Victim in 2010 Houston 'candy box' package bomb attack speaks

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Vinnie Wolf says the news of the Austin explosions brought back a flood of memories from the day she was injured in a package bomb attack in 2010. (KTRK)

Vinnie Wolf says it isn't easy hearing about the victims in Monday's package bomb explosions in Austin.

"Opened a lot of emotions for me," Vinnie said. "It happened at 7 o'clock in the evening on a Friday night."

Friday, July 9, 2010, to be exact, a day that Vinnie said she can never forget.

"The package was actually on my kitchen counter for over a week. The package sat in my home for three weeks. Then I decided to open it," Wolf said. "My husband rattled the package and said it's not the weight of a box of candy and it may cause some damage, so I took it outside."

The gift bag had been left on Vinnie's porch. Inside, disguised in a box of Whitman's chocolate, was a pipe bomb.

When Vinnie opened the box, it immediately exploded.

"As it came up, it lifted the lid off," Vinnie said, "and burnt me and sent shrapnel all over my body. What saved my life was I opened it on a patio table that was wire mesh, and it had holes in it, so the bomb disbursed above the table and below the table."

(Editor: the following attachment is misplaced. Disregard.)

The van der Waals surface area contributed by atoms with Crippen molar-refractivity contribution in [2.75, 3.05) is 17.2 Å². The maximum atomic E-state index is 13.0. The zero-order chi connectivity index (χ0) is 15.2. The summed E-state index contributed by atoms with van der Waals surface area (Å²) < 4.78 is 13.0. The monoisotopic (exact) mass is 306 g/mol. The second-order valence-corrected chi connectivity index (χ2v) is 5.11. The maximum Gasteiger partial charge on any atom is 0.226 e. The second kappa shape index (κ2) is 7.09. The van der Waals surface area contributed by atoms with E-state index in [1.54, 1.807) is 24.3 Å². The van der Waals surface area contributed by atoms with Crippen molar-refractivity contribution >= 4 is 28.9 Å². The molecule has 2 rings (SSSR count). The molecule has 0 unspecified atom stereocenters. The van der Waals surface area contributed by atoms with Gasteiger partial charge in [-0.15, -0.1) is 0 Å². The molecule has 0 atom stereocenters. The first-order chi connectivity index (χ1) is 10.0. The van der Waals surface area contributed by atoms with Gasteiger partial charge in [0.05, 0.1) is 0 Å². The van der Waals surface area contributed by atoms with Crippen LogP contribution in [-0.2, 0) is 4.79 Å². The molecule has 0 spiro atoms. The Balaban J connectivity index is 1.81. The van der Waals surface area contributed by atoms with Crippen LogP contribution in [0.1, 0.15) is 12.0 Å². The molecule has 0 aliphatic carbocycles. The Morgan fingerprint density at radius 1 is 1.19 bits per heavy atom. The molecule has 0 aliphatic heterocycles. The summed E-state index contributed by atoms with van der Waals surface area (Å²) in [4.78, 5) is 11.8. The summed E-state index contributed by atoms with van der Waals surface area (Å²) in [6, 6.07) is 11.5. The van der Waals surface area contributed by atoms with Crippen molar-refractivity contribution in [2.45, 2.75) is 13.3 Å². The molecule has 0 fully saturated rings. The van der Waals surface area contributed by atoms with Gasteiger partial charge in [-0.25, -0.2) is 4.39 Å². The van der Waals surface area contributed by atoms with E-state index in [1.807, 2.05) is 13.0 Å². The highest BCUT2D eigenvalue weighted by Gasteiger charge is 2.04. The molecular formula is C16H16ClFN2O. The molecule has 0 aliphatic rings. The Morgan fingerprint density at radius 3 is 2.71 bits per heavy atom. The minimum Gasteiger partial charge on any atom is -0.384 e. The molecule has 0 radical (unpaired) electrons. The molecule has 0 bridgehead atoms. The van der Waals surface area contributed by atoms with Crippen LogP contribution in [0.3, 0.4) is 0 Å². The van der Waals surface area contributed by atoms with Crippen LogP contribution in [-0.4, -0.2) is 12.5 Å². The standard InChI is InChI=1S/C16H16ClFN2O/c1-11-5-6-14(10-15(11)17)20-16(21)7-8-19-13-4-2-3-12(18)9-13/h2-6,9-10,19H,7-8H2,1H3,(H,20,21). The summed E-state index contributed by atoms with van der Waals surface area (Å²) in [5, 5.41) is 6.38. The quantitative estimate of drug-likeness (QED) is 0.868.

The bomb was so powerful, it sounded throughout the neighborhood.

"It let out a noise that people for five blocks from here heard it," Vinnie said.

Vinnie's home turned into a crime scene, as detectives tried to figure out who made this almost deadly delivery.

The investigation pointed to her own brother, Claire Wolf, who police say was upset over a family inheritance.

"He was not charged for the pipe bomb because - what he had done was to hire someone to kill my husband, my sister and I - was worse than a pipe bomb, so if you can imagine that, that was worse than the pipe bomb to know that he wanted all three of us killed," Vinnie said.

Wolf is serving a life sentence for solicitation of capital murder. Though he was never charged for the pipe bomb incident, investigators say he was behind the bomb.

It took Vinnie more than a year to recover physically. Recovering emotionally was harder.

"I will always deal with it, but I've learned it's not gonna change my life, he's not going to win," Vinnie said. "We avoided the news media when it happen to us because it was very raw."

So why now? Vinnie says she talked with me today because she wants to encourage the victims in Austin that no matter how bad it seems right now, they can survive, just like she did eight years ago.

"There was a reason why I survived it and I'm not through on earth, and unfortunately when you come from a dysfunctional family and somebody wants you dead that bad, you just don't want them to win, you want to go forward, and whoever did this to this poor people in Austin should be caught and pay the price, because it's not fair to the victims," Vinnie said.


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